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Sewing Insider Tips

print General Sewing Foot
•Use with utility stitches in utility applications when working with all purpose thread.
•Note the flat bottom; this will actually stop any decorative stitches from forming properly.
•If you have a machine with variable needle position, move your needle to the right so that when you run your fabric right along the edge of the foot you have a 1/4” seam allowance (excellent for piecing quilts). Might want to add a piece here that if you are using the 5/8” seam guide on the machine this will affect it.

Embroidery foot
•Use this foot when using the embroidery stitches on your machine or a satin stitch or any decorative thread.
•The groove on the underside allows the stitch to pass under the foot easily and will result in even, well formed embroidery stitches.
•If fabric starts puckering on embroidery stitches, first - reduce your thread tension, second - make sure to starch/ stabilize your fabric.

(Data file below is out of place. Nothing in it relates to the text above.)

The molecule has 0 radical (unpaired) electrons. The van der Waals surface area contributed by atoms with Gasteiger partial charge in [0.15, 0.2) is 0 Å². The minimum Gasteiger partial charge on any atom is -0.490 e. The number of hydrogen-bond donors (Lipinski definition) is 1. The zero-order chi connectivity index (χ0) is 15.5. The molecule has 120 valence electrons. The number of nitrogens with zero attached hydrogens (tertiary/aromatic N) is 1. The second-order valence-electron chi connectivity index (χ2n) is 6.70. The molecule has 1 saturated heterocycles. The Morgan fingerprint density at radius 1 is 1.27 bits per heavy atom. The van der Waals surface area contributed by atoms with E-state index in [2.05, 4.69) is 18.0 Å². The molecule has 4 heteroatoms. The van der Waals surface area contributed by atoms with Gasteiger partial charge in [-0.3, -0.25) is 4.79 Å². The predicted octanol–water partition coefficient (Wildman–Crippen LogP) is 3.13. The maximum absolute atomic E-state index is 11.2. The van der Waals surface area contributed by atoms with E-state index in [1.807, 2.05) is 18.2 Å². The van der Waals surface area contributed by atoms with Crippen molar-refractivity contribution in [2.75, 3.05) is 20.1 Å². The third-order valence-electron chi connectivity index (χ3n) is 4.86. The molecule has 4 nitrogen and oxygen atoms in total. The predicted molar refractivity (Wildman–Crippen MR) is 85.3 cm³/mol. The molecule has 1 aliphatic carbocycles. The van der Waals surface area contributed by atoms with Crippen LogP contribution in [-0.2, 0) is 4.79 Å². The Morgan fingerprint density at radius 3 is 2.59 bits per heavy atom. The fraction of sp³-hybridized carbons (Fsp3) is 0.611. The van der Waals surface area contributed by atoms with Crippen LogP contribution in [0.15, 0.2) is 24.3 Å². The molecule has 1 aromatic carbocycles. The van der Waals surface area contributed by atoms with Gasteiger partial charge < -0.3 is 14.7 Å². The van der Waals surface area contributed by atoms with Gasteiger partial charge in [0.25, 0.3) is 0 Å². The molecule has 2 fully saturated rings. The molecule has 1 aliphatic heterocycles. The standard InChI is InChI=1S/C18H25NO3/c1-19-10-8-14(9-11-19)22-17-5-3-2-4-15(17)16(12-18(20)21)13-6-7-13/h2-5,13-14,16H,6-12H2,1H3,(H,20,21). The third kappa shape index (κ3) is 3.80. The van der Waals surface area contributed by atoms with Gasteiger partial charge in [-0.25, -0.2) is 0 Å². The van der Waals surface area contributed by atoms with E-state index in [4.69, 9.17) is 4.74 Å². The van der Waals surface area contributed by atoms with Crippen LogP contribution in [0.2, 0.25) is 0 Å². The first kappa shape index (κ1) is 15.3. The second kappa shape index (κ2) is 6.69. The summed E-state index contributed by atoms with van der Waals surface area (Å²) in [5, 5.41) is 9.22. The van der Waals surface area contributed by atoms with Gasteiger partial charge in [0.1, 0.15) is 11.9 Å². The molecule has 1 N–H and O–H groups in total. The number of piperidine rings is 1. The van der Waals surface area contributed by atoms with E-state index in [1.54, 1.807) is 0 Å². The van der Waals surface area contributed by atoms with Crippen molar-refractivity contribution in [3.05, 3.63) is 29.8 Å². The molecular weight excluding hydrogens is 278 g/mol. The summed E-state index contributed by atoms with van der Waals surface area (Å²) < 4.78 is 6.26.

Blind Hem Foot
•Designed to use with blind hem stitches and overlock stitches
•Use blind hem guide for edgestitching and applying patch pockets.
•The tiny pin on the underside allows the overlock stitches to lay flat on knit fabric (will not roll).
•This foot can also help you do a “rolled edge” for napkins, tablecloths and scarves. Just set your sewing machine to a satin stitch (zig zag, wide width and a short stitch length). Satin stitch each edge individually, do not pivot at corners. Use a drop of seam sealant at each corner to stop the stitch from unraveling. When seam sealant is dry, clip threads.

Zipper Foot
•Ideal foot for inserting zippers of all sizes. If you have variable needle positions, use it to get your needle as close as you want to zipper.
•Can also be used to make and insert piping.

Buttonhole Foot
•Most buttonhole feet have a prong in the back and two grooves in the front. This allows you to make a corded buttonhole, just loop a piece of pearl cotton or even unwaxed dental floss around the prong and hold each end in the grooves. Make buttonhole as usual. I find most people think a corded buttonhole is really hard but in fact it is extremely easy and makes your buttonholes look more professional.
•To prevent buttonholes from puckering or coming out uneven, use a piece of stabilizer under buttonhole.
•Always, always do a test buttonhole first. Be sure to use the same fabric thickness, interfacing, etc. that you have used to construct the garment.



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Sewing Insider Tips